The U.S. Forest Service burns piles of woody debris (slash) in an effort of reducing hazardous fuels. These piles are made from the slash left after mechanical thinning or cutting of trees in the forest has happened. Slash piles can range in size from 6'x6'x6' for piles stacked by hand to a minimum of 12'x12'x12' for piles created by machines.
Certain criteria has to be met in order for these piles to be burned, including smoke dispersal conditions, snow or other precipitation in the burn area, adequate staffing, and fuel moisture. These are all outlined in a burn plan, that is thoroughly reviewed before implementation.
All pile burns are conducted within the requirements of a smoke permit issued by the state of Colorado. Below are photos of some previous burns on the Arapaho and Roosevelt National Forests and Pawnee National Grassland.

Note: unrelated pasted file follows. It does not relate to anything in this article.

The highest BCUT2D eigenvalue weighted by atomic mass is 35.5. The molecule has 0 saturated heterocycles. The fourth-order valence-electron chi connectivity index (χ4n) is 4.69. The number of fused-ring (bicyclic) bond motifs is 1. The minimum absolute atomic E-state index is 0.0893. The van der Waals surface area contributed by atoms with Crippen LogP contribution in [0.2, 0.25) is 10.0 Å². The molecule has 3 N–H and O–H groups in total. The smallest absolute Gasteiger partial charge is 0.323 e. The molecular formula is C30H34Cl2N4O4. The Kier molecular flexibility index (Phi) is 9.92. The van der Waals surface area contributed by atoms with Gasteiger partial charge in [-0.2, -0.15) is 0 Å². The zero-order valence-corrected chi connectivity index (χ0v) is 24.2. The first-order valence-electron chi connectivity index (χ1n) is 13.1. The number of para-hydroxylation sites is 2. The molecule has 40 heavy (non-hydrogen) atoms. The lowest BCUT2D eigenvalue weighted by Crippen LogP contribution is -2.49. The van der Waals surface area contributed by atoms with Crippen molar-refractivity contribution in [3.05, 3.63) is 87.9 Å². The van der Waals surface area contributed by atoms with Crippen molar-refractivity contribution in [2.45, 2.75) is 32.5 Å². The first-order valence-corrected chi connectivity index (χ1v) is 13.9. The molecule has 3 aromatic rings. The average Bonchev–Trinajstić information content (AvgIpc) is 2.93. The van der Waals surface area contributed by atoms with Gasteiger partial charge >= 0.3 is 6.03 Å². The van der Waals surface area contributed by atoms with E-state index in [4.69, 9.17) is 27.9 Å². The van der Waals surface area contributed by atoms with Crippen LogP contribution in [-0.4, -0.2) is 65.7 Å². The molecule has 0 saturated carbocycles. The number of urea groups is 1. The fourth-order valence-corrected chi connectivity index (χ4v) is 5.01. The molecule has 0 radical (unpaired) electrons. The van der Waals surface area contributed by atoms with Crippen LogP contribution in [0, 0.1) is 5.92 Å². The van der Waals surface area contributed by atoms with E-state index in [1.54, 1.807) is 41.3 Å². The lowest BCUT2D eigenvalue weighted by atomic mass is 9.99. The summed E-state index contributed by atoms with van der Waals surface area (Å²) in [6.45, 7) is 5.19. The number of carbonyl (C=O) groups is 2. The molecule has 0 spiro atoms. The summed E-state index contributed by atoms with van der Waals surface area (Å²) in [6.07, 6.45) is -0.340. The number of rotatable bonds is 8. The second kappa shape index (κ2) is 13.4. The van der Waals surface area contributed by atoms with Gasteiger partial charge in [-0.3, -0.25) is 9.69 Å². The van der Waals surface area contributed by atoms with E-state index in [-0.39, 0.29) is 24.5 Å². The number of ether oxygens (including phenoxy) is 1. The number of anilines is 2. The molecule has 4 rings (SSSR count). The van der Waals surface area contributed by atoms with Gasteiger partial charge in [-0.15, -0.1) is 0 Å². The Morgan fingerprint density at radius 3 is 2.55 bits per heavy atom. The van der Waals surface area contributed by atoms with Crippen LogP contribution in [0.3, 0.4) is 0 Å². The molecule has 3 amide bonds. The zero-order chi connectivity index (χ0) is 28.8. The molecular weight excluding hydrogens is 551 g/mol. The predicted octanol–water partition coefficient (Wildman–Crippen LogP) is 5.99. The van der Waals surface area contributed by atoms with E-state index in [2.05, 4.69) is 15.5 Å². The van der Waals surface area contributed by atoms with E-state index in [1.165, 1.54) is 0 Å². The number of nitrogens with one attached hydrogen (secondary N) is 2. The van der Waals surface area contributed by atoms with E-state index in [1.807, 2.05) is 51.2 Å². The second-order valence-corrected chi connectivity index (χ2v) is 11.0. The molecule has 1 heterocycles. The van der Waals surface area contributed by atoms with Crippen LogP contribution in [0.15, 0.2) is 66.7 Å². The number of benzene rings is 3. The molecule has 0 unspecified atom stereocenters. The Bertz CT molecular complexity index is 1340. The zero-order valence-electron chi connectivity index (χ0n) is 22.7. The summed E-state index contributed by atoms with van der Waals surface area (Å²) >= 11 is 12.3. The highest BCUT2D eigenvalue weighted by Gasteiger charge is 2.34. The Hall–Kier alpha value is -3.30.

Above: Piles burning on the Canyon Lakes Ranger District on the South Elkhorn Project in 2005.
Above: The Canyon Lakes Ranger District burns at the Stringtown Gulch Project area in 2004.
Above: This is the end of a pile burn on the Stringtown Gulch Project.
Above: A firefighter ignites a prescribed fire in the snow.